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A pyritohedron is an irregular dodecahedron. Like the regular dodecahedron, it has twelve identical pentagonal faces, with three meeting in each of the 20 corners. However, the pentagons are not regular, and the structure has no five-fold symmetry axes; instead, it has a tetrahedral symmetry. It is one of the two common crystal forms of pyrite, the other one being cubical.
Additional recommended knowledge
A regular dodecahedron can be formed from a cube in the following way: The top square in the cube is replaced by a "roof" composed of two pentagons, joined along the top of the roof. The diagonals in the pentagons parallel to the top of the roof coincide with two opposite sides of the square. The other five squares are replaced by a pair of pentagons in a similar way. The pyritohedron is constructed by changing the slope of these "roofs".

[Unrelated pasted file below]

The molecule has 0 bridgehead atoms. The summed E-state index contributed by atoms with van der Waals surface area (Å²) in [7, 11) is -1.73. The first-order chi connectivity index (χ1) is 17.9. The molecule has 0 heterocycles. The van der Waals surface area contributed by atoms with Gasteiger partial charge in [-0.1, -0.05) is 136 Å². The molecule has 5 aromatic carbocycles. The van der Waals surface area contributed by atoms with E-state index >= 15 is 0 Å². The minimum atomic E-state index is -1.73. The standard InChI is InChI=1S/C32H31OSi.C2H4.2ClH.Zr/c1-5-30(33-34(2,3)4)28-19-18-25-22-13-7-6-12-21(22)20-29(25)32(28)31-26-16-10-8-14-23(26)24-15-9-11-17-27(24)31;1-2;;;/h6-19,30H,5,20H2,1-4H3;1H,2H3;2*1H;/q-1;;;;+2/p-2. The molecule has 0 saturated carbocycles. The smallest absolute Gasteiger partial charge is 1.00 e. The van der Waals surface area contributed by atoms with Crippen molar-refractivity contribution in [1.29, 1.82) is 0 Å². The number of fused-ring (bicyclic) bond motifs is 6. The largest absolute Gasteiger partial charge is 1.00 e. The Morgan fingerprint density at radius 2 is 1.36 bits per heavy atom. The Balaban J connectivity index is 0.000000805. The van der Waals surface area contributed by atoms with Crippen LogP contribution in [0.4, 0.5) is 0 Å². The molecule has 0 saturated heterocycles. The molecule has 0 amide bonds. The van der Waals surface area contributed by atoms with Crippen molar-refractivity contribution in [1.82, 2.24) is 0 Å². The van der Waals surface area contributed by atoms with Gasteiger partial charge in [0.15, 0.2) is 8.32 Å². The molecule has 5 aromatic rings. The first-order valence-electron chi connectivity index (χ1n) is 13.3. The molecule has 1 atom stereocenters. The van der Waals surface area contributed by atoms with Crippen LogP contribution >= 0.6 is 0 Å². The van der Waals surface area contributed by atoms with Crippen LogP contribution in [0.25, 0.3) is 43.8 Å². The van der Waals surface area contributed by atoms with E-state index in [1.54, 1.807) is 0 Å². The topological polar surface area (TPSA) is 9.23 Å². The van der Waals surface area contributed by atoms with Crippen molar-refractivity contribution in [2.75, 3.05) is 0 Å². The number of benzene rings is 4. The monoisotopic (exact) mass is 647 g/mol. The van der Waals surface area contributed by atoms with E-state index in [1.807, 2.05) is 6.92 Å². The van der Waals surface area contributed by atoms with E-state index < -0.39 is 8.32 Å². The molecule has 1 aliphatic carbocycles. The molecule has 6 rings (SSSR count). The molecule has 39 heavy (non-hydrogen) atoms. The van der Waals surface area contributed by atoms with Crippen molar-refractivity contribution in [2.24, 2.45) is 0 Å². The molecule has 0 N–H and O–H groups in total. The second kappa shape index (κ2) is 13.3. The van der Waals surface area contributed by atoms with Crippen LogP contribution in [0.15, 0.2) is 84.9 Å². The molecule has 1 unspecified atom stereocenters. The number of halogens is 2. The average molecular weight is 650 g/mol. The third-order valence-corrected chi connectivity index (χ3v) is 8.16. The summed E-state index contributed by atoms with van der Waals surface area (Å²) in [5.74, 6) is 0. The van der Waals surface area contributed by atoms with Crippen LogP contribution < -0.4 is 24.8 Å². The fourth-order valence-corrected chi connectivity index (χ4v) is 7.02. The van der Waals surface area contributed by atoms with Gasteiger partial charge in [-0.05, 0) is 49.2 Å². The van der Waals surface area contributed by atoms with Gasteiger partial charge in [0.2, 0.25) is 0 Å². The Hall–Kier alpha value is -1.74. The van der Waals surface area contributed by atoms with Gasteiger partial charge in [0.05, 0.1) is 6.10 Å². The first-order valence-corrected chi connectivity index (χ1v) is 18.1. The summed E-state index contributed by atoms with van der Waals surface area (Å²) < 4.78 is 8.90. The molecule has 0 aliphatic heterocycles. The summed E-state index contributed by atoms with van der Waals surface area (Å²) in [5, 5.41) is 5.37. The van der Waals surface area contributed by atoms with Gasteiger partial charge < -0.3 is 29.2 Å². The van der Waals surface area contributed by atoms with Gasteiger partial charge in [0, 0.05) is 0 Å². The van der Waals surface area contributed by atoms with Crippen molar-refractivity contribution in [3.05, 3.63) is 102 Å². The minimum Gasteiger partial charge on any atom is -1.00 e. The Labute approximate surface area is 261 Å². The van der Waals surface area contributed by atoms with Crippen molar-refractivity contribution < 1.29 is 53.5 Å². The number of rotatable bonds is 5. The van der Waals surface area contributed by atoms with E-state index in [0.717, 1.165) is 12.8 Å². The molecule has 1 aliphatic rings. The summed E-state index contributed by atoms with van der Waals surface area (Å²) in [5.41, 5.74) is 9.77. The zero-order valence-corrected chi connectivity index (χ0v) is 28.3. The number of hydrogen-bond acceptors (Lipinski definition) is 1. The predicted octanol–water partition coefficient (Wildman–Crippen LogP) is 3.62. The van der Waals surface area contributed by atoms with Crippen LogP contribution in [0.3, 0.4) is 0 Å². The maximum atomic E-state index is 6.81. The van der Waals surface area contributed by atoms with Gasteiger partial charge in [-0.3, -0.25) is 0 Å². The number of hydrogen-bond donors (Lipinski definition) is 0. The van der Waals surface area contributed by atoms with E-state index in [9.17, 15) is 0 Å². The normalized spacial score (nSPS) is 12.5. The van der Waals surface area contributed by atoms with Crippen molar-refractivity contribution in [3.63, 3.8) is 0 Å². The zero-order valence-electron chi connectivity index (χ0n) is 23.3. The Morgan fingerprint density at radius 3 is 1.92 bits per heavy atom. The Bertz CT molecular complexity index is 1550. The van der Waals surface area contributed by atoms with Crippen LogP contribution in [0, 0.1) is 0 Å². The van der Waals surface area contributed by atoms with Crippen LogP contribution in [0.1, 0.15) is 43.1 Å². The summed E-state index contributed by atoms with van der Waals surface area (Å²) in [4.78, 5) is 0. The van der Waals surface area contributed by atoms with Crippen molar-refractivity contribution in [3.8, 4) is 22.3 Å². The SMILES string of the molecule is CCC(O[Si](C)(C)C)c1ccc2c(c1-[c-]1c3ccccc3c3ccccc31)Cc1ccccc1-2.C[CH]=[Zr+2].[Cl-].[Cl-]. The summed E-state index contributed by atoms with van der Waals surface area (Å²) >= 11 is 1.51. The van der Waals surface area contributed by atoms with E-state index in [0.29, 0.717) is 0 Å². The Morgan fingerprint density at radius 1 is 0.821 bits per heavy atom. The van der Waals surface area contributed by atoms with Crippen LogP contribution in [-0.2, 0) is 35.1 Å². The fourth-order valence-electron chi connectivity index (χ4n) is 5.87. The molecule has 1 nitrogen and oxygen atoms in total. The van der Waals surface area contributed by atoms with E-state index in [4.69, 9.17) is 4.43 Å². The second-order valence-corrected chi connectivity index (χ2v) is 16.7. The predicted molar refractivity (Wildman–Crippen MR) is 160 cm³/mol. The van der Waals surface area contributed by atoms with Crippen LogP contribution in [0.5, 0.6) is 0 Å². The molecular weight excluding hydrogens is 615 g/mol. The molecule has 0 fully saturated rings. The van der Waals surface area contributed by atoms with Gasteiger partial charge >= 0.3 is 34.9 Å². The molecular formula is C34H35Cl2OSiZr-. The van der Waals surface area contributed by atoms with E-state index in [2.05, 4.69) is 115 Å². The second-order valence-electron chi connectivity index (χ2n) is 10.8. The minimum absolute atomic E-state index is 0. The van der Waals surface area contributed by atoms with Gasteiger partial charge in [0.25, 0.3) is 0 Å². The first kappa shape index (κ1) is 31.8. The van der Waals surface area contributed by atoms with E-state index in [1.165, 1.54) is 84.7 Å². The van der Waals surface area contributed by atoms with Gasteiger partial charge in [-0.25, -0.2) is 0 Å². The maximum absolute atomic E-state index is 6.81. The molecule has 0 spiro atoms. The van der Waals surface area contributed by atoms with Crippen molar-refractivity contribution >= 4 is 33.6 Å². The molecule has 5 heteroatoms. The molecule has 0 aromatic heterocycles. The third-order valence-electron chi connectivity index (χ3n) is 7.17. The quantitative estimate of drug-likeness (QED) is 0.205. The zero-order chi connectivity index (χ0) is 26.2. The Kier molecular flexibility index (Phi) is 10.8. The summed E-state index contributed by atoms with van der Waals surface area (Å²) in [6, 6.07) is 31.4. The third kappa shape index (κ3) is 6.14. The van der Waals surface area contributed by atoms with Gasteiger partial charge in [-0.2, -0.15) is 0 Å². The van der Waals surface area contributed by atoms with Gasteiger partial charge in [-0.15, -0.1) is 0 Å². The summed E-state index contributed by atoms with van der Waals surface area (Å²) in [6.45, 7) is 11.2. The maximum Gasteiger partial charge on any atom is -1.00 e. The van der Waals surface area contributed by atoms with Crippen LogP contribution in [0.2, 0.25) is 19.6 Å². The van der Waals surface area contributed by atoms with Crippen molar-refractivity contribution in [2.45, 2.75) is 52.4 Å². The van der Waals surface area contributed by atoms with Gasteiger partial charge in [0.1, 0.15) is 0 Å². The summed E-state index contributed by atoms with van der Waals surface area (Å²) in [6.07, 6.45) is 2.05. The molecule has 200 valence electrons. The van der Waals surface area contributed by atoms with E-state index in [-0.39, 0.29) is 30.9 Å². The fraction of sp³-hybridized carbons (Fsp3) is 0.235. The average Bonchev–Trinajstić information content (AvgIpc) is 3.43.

|This article is licensed under the GNU Free Documentation License. It uses material from the Wikipedia article "Pyritohedron". A list of authors is available in Wikipedia.|